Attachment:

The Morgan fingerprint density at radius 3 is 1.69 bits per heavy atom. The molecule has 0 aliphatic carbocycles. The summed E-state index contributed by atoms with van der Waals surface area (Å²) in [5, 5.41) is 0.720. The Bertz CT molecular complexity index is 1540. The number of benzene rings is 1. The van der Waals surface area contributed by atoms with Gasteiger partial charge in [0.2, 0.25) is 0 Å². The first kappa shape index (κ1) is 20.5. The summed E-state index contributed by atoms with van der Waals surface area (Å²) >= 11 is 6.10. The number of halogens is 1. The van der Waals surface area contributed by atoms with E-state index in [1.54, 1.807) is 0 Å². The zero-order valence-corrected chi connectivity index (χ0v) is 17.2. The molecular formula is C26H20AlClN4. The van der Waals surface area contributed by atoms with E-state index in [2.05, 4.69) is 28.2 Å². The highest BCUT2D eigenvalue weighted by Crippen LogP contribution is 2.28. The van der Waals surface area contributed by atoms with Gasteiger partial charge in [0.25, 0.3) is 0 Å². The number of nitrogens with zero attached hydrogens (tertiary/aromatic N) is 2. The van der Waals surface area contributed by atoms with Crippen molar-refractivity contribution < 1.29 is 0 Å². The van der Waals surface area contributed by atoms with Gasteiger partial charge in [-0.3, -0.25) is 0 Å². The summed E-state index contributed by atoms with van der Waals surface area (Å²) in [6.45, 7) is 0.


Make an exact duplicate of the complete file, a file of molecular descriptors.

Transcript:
The Morgan fingerprint density at radius 3 is 1.69 bits per heavy atom. The molecule has 0 aliphatic carbocycles. The summed E-state index contributed by atoms with van der Waals surface area (Å²) in [5, 5.41) is 0.720. The Bertz CT molecular complexity index is 1540. The number of benzene rings is 1. The van der Waals surface area contributed by atoms with Gasteiger partial charge in [0.2, 0.25) is 0 Å². The first kappa shape index (κ1) is 20.5. The summed E-state index contributed by atoms with van der Waals surface area (Å²) >= 11 is 6.10. The number of halogens is 1. The van der Waals surface area contributed by atoms with E-state index in [1.54, 1.807) is 0 Å². The zero-order valence-corrected chi connectivity index (χ0v) is 17.2. The molecular formula is C26H20AlClN4. The van der Waals surface area contributed by atoms with E-state index in [2.05, 4.69) is 28.2 Å². The highest BCUT2D eigenvalue weighted by Crippen LogP contribution is 2.28. The van der Waals surface area contributed by atoms with Gasteiger partial charge in [0.25, 0.3) is 0 Å². The number of nitrogens with zero attached hydrogens (tertiary/aromatic N) is 2. The van der Waals surface area contributed by atoms with Crippen molar-refractivity contribution < 1.29 is 0 Å². The van der Waals surface area contributed by atoms with Gasteiger partial charge in [-0.3, -0.25) is 0 Å². The summed E-state index contributed by atoms with van der Waals surface area (Å²) in [6.45, 7) is 0.